Many people are surprised that Vientiane is in fact a capital city as it exudes a relaxed atmosphere and small town charm. An eclectic mix of colonial-French buildings and ancient temples along with colorful markets characterizes Laos’ capital. A morning walk around the centre areas is possible; however the city's streets are often unpaved and dusty.
Vientiane does have a few worthy sites but the most enjoyable approach to explore the city is to simply wander around; take a peek at the markets or visit some of the many temples where friendly resident monks will be delighted to chat. At dusk, almost everyone heads toward the Mekong river bank to watch the spectacular sunsets. Many small bars along the riverbank welcome visitors to gaze across to Thailand.
Due to recent isolation from the rest of the world, Laos retains some elements of its colonial heritage. Most surprisingly, the capital is populated with a high density of good restaurants and bars. Vientiane has international food suitable for almost any palate; meanwhile the local spicy delicacies are also popular.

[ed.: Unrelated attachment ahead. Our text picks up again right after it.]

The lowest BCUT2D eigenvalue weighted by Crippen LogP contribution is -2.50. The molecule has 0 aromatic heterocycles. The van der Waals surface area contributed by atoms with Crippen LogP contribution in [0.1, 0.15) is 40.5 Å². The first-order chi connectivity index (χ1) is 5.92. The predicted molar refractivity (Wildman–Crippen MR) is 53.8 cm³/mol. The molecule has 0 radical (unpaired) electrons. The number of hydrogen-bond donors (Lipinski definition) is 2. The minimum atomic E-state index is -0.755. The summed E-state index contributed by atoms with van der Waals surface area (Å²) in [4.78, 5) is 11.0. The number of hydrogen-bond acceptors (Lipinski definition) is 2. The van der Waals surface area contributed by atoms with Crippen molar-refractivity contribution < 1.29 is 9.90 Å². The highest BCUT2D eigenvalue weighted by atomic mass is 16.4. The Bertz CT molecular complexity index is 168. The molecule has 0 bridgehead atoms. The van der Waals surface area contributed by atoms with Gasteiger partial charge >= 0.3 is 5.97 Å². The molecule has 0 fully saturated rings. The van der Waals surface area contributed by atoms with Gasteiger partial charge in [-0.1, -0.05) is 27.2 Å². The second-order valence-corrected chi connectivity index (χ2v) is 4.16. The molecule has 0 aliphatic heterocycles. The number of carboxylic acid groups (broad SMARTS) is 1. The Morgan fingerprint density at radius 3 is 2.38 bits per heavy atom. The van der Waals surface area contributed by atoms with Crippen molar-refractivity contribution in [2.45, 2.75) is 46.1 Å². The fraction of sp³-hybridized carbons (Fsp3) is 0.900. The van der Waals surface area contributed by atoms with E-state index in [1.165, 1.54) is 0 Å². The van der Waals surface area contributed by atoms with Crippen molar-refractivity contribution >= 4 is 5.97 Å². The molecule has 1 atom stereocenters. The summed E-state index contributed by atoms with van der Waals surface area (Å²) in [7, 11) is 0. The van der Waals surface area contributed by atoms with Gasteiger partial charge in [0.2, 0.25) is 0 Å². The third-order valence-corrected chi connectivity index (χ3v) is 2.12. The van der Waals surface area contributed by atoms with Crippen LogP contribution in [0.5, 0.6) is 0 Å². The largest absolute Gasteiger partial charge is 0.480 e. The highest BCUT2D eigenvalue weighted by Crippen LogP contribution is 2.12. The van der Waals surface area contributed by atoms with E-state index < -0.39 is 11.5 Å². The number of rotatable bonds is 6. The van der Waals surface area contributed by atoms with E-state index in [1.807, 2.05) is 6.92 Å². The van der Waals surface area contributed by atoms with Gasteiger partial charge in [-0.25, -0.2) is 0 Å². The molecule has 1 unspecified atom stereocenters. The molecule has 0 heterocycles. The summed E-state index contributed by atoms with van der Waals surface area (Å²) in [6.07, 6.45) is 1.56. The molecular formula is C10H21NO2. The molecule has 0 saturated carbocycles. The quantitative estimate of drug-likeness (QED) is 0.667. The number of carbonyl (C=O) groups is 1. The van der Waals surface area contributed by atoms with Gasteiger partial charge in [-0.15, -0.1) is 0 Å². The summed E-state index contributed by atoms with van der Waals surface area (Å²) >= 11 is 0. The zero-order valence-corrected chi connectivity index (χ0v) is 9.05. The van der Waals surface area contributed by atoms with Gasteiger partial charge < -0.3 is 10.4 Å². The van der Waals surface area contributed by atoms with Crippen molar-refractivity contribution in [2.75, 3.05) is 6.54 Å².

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Patuxai, literally meaning Victory Gate or Gate of Triumph, formerly the Anousavary or Anosavari Monument, known by the French as Monument Aux Morts) is a war monument in the centre ofVientiane, Laos, which was built between 1957 and 1968. The Patuxai is dedicated to those who fought in the struggle for independence fromFrance. In romanising the name from the Laotian language, it is variously transliterated as Patuxai, Patuxay, Patousai and Patusai. It is also called Patuxai Arch or the Arc de Triomphe of Vientiane as it resembles the Arc de Triomphe in Paris. However, it is typically Laotian in design, decorated with mythological creatures such as the kinnari (half-female, half-bird).